ATM has become well known for his giant classic paintings of birds. They’ve popped up all over London and indeed in spots around the rest of the country for the past few years and instantly attract attention wherever they are painted.
This isn’t your more traditional street art, there are no spray cans, instead ATM has a palette on which he mixes his paints and each work of art takes days not hours. The result are elegant paintings usually depicting birds with a current or former connection to the locality.
His current piece on the entrance to Coppermill Lane just around the corner from the St. James Street overground station in Walthamstow is his biggest yet. It took a month to complete and depicts seven species of bird all heading towards the Walthamstow Wetlands. The mural is part of a project sponsored by the St. James Big Local, a community project aimed at making the St James area a better place to live.
There are a variety of birds depicted. Some which pass through such as the Bittern & Redshank, some that are here all year round like the Cormorant, Heron, Kingfisher, Shoveler and Duck and then the swifts which travel here to nest for the summer before moving on.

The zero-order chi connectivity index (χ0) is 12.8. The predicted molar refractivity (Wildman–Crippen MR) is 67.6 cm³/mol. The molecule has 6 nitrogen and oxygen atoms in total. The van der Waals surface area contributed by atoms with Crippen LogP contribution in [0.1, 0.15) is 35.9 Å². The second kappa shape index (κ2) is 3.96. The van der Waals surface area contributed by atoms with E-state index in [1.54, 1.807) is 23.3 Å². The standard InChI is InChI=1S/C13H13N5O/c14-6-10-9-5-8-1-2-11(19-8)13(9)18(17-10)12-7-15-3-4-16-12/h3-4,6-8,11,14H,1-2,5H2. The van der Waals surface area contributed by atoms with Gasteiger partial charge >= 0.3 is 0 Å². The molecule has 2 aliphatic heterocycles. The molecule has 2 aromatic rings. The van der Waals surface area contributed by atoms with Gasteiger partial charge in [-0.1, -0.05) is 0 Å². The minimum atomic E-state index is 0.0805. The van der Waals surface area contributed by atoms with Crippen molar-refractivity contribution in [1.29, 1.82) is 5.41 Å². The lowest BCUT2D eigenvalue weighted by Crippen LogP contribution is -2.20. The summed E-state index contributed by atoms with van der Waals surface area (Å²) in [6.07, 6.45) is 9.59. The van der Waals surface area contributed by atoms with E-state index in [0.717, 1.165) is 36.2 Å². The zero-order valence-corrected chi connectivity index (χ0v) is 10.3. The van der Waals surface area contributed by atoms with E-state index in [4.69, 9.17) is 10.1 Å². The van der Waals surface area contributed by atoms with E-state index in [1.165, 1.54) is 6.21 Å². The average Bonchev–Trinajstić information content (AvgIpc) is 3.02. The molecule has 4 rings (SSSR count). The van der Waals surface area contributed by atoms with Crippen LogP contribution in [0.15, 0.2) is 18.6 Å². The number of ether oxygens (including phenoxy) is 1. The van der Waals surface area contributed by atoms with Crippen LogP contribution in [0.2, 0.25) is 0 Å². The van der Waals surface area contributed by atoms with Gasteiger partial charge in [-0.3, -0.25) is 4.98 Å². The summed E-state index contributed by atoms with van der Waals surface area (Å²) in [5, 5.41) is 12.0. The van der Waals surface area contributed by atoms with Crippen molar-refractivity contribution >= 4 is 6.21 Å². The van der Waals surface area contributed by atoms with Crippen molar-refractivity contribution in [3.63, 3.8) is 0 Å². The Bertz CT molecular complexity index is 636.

Of the species all can be seen in the area of the wetlands around Walthamstow with the Bitten the only rarity. “It’s a bit of an aspirational thing really” ATM told me as to why he depicted that particular species. The Bittern I learn is attracted by the prevalence of reed beds something they need for breeding. These are something of a rarity in the UK nowadays but there is active work going on in the wetlands area to bring the reed beds back and this will hopefully attract more Bitterns to the area, making the environment even more special.
After meeting at the mural we take a walk down towards the old Victorian Engine House along Blackhorse Road. There ATM tells me the tower is being made into a nesting space for swifts who will stay for the summer. There is a lot of work going on in the area and the ultimate ambition is to turn the Walthamstow reservoir into Europes largest urban wetland centre. To say that it is in the middle of the East End it’s already a quite remarkable space.
The ambitions in this part of the world to reclaim space for wading birds is impressive and it’s a project which ATM’s particular brand of street art is well suited. He also has a number of other murals in the area, one of a wagtail on Aubrey Road and another of a Goshawk at the other end of Coppermill lane nearer to the reservoir. Walthamstow is certainly an area that seems to particularly enjoy his brand of art.
ATM was interviewed at the Coppermill lane mural on Monday 29 May 2017. For more information about the work of ATM check out our 2014 interview with him here. For more information about the street art of Walthamstow featuring art by ATM check out the following two articles:
ATM Coppermill Lane mural gallery